Continuity and Change of Spatial Mobility around World War I.

Continuity and Change of Spatial Mobility around World War I.

ESSH Conference 2006
From - Until
22.03.2006 - 25.03.2006
Sigrid Wadauer, Marlou Schrover

CFP: Continuity and Change of Spatial Mobility around World War I.

For the upcoming European Social Science History Conference in Amsterdam March 22.-25. 2006 we (Sigrid Wadauer at Salzburg and Marlou Schrover at Leiden) - are organising three sessions (outlined below) on Continuity and Change of Spatial Mobility around World War I. If you are interested in presenting a paper in one of these proposed sessions please send an abstract (up to 500 words) to Deadline: April 4th, 2005.

World War I is regarded as watershed in European migration history. Restrictive state policy towards migration, changes of borders, economic development, and the development of the welfare system contributed to the change in the migration system(s). There seems to be at the same time more mobility and also more sedentariness.

Is there just change and discontinuity or also continuity? Are there different people on the move or is there a change in perception? How are the contrary understandings of mobility (as normal, as traditional, as progress or as reaction to a crisis) produced? Are changes in perception related to ‘real’ changes in the migration systems and if so, how? Does it make sense to dissociate (the analysis of) perception and reality? How can we analyse this?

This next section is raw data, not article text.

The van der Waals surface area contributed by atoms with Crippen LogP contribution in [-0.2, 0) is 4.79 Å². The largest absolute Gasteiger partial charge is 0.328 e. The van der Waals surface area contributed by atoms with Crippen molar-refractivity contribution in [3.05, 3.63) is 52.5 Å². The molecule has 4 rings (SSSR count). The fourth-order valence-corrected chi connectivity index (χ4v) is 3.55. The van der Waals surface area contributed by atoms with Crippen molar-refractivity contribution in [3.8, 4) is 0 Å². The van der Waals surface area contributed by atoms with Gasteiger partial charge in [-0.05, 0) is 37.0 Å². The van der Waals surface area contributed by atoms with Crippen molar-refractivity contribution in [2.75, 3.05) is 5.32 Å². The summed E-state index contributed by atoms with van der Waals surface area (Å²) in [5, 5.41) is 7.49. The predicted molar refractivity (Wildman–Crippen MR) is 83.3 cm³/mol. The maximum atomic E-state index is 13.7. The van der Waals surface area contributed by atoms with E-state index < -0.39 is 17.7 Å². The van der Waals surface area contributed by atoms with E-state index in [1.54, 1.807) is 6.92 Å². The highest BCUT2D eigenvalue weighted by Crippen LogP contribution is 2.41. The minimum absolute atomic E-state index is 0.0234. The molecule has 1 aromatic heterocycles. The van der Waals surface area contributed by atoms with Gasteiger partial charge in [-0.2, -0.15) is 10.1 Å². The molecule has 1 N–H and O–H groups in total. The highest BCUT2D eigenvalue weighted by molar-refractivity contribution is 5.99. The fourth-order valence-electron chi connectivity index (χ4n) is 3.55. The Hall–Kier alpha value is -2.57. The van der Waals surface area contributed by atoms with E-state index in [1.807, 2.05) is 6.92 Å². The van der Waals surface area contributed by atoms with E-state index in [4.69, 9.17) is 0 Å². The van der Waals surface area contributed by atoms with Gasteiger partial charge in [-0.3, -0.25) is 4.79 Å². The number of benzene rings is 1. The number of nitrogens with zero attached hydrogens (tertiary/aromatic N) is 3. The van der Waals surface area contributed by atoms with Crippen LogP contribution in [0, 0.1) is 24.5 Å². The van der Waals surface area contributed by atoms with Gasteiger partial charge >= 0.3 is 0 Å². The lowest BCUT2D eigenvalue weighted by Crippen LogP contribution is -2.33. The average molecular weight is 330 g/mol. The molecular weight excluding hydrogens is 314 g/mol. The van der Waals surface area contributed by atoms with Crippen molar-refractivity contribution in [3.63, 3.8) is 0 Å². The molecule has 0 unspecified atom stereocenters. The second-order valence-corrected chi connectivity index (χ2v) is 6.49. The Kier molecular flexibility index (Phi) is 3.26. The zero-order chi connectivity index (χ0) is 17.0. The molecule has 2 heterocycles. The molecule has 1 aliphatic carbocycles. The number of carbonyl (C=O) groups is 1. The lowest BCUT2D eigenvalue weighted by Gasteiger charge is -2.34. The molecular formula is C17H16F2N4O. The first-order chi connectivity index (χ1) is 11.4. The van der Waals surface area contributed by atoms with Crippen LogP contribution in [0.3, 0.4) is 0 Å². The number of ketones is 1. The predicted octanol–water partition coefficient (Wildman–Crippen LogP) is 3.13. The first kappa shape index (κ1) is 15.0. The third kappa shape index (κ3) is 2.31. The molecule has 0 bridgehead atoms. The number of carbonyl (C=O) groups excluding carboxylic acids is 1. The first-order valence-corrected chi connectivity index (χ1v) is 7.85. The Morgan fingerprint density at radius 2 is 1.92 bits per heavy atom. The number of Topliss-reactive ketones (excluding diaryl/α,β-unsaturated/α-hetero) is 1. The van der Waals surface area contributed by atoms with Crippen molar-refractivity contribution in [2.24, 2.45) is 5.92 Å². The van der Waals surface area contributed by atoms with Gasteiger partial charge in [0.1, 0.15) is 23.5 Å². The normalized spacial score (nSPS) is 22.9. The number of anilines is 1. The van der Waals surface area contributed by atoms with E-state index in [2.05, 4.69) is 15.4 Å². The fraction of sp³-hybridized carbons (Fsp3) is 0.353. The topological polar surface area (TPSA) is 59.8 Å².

In order to understand a change in the system of migrations it seems necessary to discuss the relation of forms and patterns of mobility which at first sight seem substantially different and are often studied separately. Additionally it seems useful to abandon the idea of clearly separated groups and forms of mobility in favour of an analysis of the practices of defining, distinguishing and organizing migration.

We suggest the following sessions:

Session 1. Government Policy and its Effects: The welfare system and mobility/sedentariness; bureaucratic attempts to regulate migration and their effects; borders and redefinition of migrations; immigration and emigration politics; organisation of migrant work after WWI; international contracts to organize migrant labor; police and crime: identification and control of mobility; workhouses; how government policy differs according to gender.

Session 2. Work and Mobility: The rule of work and concepts of mobility; changes in work organisation; mobility as a strategy to find and/or avoid work; what's work/what's unemployment/work shyness; how does the conception of work differ according to gender; itinerate and stable trades; hierarchies in forms of mobility and the hierarchies of professions;

Session 3. Representations of Mobility/Sedentariness: What actually is in a specific historical context - mobility/migration/sedentariness? How are mobility/migration/sedentariness distinguished? Representations of mobility/sedentariness in media, autobiographies, travel writing; tourism; how does gender shape mobility/the perception of mobility; mobility as stigma/virtue: Anarchistic vagabonds' movements; images of the wandering Jew; image of gypsies etc. and its ambivalence; the weight of attributes (like gender, ethnicity, nationality etc.) and their interrelation.

Please send an abstract (up to 500 words) to

Deadline: April 4th, 2005.


Contact (announcement)

Dr. Sigrid Wadauer
FB Geschichts- und Politikwissenschaft
Universität Salzburg
Rudolfskai 42
A-5020 Salzburg

Editors Information
Published on
Regional Classification
Additional Informations
Country Event
Language(s) of event
Language of announcement